Although I own properties overseas, I am a renter here in Singapore. People keep telling me that “renting is just like flushing your money down a toilet”. When I ask these people whether they rent or own, they proudly proclaim “own, of course!” But do they really own their home? Most people who purchase a home, do so with a mortgage, a word that originates from Latin meaning “death pledge” because it often took the entire life of a person to fulfill the pledge. Until recently, a person in Singapore could buy a home with 5% of its value in cash, 15% in CPF funds, while the rest (80%) is lent by a bank. For a BTO, the rules used to allow for 10% down and while the other 90% was financed. The amount financed, of course, comes with interest. So let’s dissect what is actually owned.
When you buy a property with a mortgage, your ownership looks like this:
The down-payment is paid for from your money, but everything else was lent to you. Another way of looking at it is that you are essentially “renting money” from the bank or government.
In order to properly compare renting to owning, we must also include things that an “owner” would have to pay that a “renter” would not. This includes property taxes, home insurance, and any conservancy/maintenance fees. For the sake of simplicity, we’ll assume these expenses are paid monthly. Here’s what that total monthly home payment would then look like:
An Example: Let’s look at these payments spread over time on the purchase of a $1,000,000 condo with a down-payment of $150,000, monthly maintenance fee of $300, annual home insurance of $600, and annual real estate tax (owner occupied) of $1200. Let’s assume the interest rate is fixed at 2% for the entire life (30 years) of the loan, and we will ignore the effects of inflation and appreciation/depreciation. This gives us a total monthly home payment of $3580. This calculation will be explained in the next post.
The sections in green represent the equity (i.e., what a person actually “owns”). The down-payment and whatever goes toward paying off the principal of the loan is the equity. Everything else does not build equity, or as people like to say, is “flushed down a toilet”. This does not mean that the money spent on non-equity items is wasted, but much like renting, this money goes toward “use” and “enjoyment” rather than “ownership”.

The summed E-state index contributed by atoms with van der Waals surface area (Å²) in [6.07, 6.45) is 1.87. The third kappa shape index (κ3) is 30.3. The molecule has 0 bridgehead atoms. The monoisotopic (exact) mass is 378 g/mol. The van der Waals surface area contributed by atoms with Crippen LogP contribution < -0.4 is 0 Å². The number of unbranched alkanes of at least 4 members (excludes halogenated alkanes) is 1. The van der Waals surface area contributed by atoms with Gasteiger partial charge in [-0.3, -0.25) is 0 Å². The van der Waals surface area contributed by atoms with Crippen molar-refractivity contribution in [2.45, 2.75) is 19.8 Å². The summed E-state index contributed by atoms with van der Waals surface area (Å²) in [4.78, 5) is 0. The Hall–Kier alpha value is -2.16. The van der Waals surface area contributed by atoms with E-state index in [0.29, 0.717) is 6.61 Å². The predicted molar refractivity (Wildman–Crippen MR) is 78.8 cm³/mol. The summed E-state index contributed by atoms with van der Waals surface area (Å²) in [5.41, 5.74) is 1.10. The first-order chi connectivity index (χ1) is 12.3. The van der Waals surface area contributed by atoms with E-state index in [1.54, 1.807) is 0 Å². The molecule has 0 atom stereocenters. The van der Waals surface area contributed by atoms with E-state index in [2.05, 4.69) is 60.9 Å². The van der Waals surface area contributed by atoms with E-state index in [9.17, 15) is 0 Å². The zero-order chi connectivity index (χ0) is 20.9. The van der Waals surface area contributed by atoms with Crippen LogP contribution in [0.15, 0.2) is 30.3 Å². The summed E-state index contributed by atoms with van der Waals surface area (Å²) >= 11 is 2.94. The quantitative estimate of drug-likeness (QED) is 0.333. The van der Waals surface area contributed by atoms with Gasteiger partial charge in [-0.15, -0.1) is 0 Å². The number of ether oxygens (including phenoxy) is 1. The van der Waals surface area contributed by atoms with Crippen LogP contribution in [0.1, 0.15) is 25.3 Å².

When you get a loan, a conventional amortisation schedule for home mortgages makes it so that initially, a larger portion of your monthly payment goes toward paying the interest. As time passes, that interest portion will reduce as your principal amount goes down. The interest portion does not build equity, and neither does the portion allocated to property tax, home insurance, or service/maintenance fees, all of which are not applicable if you’re a renter.
If you plan to stay in your home for a very long time, then home ownership (depending on the home and your budget) may be the better option, even if you have to take on a mortgage so long as you are not buying at the peak of the market and interest rates remain low. But, most people I know end up moving after 7-10 years, especially those who believe they won’t. I cannot tell you just how many times I hear people say “we moved into our dream home and we will live here for life” and then 7 years later, move into another so-called “dream home.” Your life circumstances can and will change, and so may your dwelling place.
In the example above, at the end of 10 years, assuming an initial down-payment of $150,000, you will have paid $429,600 ($3580 * 120 months), which is more than half of the total debt that was financed. Of that amount, you will have $227,419 in equity (i.e., ownership), not counting your initial down-payment. That means you will have built a mere 23% of your home’s purchase price in equity through your monthly payments. If, say, the market value of your home drops by 20%, you will have lost nearly all your equity. Please note again that there are many assumptions in place, including zero inflation and zero increases in interest rates.
Here are some other things to consider when choosing to rent or to buy:
As a renter, I do not have any equity in the home, but I also am not responsible for any variations in the above fees (e.g., if and when interest rates increase). I also have the freedom to easily move if my life situation changes. And although I cannot capture or realize any gains through property appreciation, I also do not have any risks associated with property depreciation. Contrary to popular belief here, the property market does go down. It was just 5 years ago (in 2009) when there was a significant market correction and many experts were shouting gloom and doom. This can and will happen again. The property market is at an all-time high now. The only homes that are still “affordable” are BTOs, which I (as a PR) cannot buy anyway. Another thing to consider is that if you’re a landlord, the rents you received will be taxed as income. And finally, in order to truly compare renting and owning, you will have to take into consideration what your money could have been used for (i.e., the opportunity cost) if you left it in the interest-bearing CPF account or invested it in some other way.
There are tradeoffs, and every person’s situation is different, but it’s definitely not black and white. If you truly own your home (i.e., paid it off completely), that’s another story altogether. But how many people out there who say they are home owners, have actually paid off their homes? For me personally, as a renter in Singapore, the choice was very clear.